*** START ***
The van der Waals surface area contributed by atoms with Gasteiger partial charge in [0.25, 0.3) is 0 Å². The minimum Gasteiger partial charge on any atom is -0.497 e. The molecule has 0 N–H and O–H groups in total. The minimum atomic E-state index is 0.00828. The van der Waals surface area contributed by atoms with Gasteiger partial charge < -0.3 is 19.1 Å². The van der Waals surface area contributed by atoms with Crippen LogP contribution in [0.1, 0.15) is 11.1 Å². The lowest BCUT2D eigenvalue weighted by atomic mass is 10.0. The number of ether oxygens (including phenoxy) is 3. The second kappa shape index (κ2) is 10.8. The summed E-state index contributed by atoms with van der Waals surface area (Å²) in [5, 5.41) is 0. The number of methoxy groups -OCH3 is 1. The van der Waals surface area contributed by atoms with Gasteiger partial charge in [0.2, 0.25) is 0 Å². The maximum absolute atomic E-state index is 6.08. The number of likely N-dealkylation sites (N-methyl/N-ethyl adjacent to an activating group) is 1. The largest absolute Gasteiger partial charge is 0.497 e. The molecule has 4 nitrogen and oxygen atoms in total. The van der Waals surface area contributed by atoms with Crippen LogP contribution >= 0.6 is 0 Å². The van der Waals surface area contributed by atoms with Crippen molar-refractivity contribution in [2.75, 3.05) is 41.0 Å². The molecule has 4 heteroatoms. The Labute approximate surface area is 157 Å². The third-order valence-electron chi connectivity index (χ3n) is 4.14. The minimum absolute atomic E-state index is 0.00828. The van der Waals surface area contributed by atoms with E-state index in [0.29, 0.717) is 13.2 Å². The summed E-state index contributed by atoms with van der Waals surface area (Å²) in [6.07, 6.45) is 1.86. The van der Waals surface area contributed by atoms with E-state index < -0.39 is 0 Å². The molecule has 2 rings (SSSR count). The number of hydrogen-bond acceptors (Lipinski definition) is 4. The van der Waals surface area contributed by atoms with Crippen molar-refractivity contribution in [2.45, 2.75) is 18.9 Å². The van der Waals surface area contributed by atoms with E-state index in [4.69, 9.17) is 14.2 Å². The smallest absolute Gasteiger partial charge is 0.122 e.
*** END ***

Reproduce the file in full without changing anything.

The van der Waals surface area contributed by atoms with Gasteiger partial charge in [0.25, 0.3) is 0 Å². The minimum Gasteiger partial charge on any atom is -0.497 e. The molecule has 0 N–H and O–H groups in total. The minimum atomic E-state index is 0.00828. The van der Waals surface area contributed by atoms with Gasteiger partial charge < -0.3 is 19.1 Å². The van der Waals surface area contributed by atoms with Crippen LogP contribution in [0.1, 0.15) is 11.1 Å². The lowest BCUT2D eigenvalue weighted by atomic mass is 10.0. The number of ether oxygens (including phenoxy) is 3. The second kappa shape index (κ2) is 10.8. The summed E-state index contributed by atoms with van der Waals surface area (Å²) in [5, 5.41) is 0. The number of methoxy groups -OCH3 is 1. The van der Waals surface area contributed by atoms with Gasteiger partial charge in [0.2, 0.25) is 0 Å². The maximum absolute atomic E-state index is 6.08. The number of likely N-dealkylation sites (N-methyl/N-ethyl adjacent to an activating group) is 1. The largest absolute Gasteiger partial charge is 0.497 e. The molecule has 4 nitrogen and oxygen atoms in total. The van der Waals surface area contributed by atoms with Crippen LogP contribution >= 0.6 is 0 Å². The van der Waals surface area contributed by atoms with Crippen molar-refractivity contribution in [2.75, 3.05) is 41.0 Å². The molecule has 4 heteroatoms. The Labute approximate surface area is 157 Å². The third-order valence-electron chi connectivity index (χ3n) is 4.14. The minimum absolute atomic E-state index is 0.00828. The van der Waals surface area contributed by atoms with E-state index in [0.29, 0.717) is 13.2 Å². The summed E-state index contributed by atoms with van der Waals surface area (Å²) in [6.07, 6.45) is 1.86. The van der Waals surface area contributed by atoms with E-state index < -0.39 is 0 Å². The molecule has 2 rings (SSSR count). The number of hydrogen-bond acceptors (Lipinski definition) is 4. The van der Waals surface area contributed by atoms with Crippen molar-refractivity contribution in [2.45, 2.75) is 18.9 Å². The van der Waals surface area contributed by atoms with E-state index in [4.69, 9.17) is 14.2 Å². The smallest absolute Gasteiger partial charge is 0.122 e.